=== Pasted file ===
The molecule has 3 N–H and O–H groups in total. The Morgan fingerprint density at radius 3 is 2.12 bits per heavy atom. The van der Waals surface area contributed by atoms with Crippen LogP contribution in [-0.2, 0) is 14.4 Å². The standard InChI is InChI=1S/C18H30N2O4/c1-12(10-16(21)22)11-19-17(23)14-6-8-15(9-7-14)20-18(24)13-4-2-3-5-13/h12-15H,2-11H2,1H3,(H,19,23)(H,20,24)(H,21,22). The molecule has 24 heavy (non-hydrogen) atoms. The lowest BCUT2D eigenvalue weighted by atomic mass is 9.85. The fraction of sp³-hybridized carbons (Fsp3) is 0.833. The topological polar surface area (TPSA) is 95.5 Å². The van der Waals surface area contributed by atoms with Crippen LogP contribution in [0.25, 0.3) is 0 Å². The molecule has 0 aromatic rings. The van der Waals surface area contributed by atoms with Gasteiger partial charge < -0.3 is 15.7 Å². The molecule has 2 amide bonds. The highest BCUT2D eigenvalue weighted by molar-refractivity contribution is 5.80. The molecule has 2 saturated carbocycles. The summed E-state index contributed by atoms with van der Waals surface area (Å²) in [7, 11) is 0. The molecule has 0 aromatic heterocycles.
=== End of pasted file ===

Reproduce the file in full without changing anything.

The molecule has 3 N–H and O–H groups in total. The Morgan fingerprint density at radius 3 is 2.12 bits per heavy atom. The van der Waals surface area contributed by atoms with Crippen LogP contribution in [-0.2, 0) is 14.4 Å². The standard InChI is InChI=1S/C18H30N2O4/c1-12(10-16(21)22)11-19-17(23)14-6-8-15(9-7-14)20-18(24)13-4-2-3-5-13/h12-15H,2-11H2,1H3,(H,19,23)(H,20,24)(H,21,22). The molecule has 24 heavy (non-hydrogen) atoms. The lowest BCUT2D eigenvalue weighted by atomic mass is 9.85. The fraction of sp³-hybridized carbons (Fsp3) is 0.833. The topological polar surface area (TPSA) is 95.5 Å². The van der Waals surface area contributed by atoms with Crippen LogP contribution in [0.25, 0.3) is 0 Å². The molecule has 0 aromatic rings. The van der Waals surface area contributed by atoms with Gasteiger partial charge < -0.3 is 15.7 Å². The molecule has 2 amide bonds. The highest BCUT2D eigenvalue weighted by molar-refractivity contribution is 5.80. The molecule has 2 saturated carbocycles. The summed E-state index contributed by atoms with van der Waals surface area (Å²) in [7, 11) is 0. The molecule has 0 aromatic heterocycles.